It stresses the importance of developing and refining the single market and supports Mr Cameron’s demand for change and reform.
However, with all the ifs and buts attached to the still-some-years-away referendum, its leaders emphasise how vital it is to minimise uncertainties “to ensure retailers continue to be able to make important decisions on investment and job creation – either here, elsewhere in Europe or indeed globally – that continue to benefit the UK economy”.
That’s a pretty clear warning to the Prime Minister that the uncertainty surrounding the future of Britain’s place in Europe is potentially a concern to business interests.
Retailing can offer up some more impressive stats: the sector paid £17.5 billion in tax in 2010 – VAT, business rates, National Insurance and income tax. The Exchequer also benefited from around £5 billion in corporation tax from wholesalers and retailers.
The bête noir among those taxes, says the BRC, is the business rate because retailing remains a property intensive business, so shops and stores are disproportionately affected by movements in the rate.
Mr Ironside set out the three principal costs facing retailers: buying goods for resale; their employees (wages, NI, etc); and property (rates, rents, service charges, etc).
He pointed out that average rents have been going down since the economic downturn of 2008/09 because many landlords had been responsive to the difficult times facing their tenants.
“At the same time, business rates have been rising very rapidly because they are pegged to a single-month snapshot of the Retail Prices Index,” said Mr Ironside.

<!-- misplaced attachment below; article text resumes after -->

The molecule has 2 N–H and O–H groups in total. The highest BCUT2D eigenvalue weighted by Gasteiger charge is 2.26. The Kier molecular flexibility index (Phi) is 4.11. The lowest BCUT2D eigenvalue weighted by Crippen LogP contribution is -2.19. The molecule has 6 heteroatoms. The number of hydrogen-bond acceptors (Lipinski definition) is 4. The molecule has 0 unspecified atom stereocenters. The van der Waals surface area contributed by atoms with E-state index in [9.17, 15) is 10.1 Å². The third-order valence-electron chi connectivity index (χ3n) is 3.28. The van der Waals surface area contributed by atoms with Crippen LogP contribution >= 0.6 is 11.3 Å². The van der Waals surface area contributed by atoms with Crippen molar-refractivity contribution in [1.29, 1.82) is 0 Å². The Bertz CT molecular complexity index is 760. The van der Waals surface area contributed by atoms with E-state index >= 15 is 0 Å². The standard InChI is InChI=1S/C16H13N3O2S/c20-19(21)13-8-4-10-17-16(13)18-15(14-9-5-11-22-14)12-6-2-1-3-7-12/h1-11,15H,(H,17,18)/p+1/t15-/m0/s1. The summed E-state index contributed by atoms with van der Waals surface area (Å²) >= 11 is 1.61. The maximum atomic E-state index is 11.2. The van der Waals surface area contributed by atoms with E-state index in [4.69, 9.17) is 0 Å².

This means that the April increase in business rates is determined by the previous September’s RPI figure.
“We have not called for this before, but we think there should be a freeze in business rates and that the current planned increase of 2.6 per cent should be cancelled,” said Mr Ironside.
“At present it’s effectively a casino – using a one-month snapshot does not give large or small businesses very much time to plan for what is a substantial part of their cost base.”
The BRC wants Chancellor George Osborne to move from the Retail Prices Index to the Consumer Prices Index, which is usually lower, and to base the business rate on a period of price fluctuation longer than one month.
A phenomenon that has inevitably affected traditional shopping in recent years, and will continue to do so, is the internet.
Online shopping is now worth approaching £20 billion a year in turnover – about 10 per cent of the total – and it is increasing year on year.
“Some analysts are predicting that, by 2020, a quarter or even a third of retail turnover will be appearing online,” said Mr Ironside.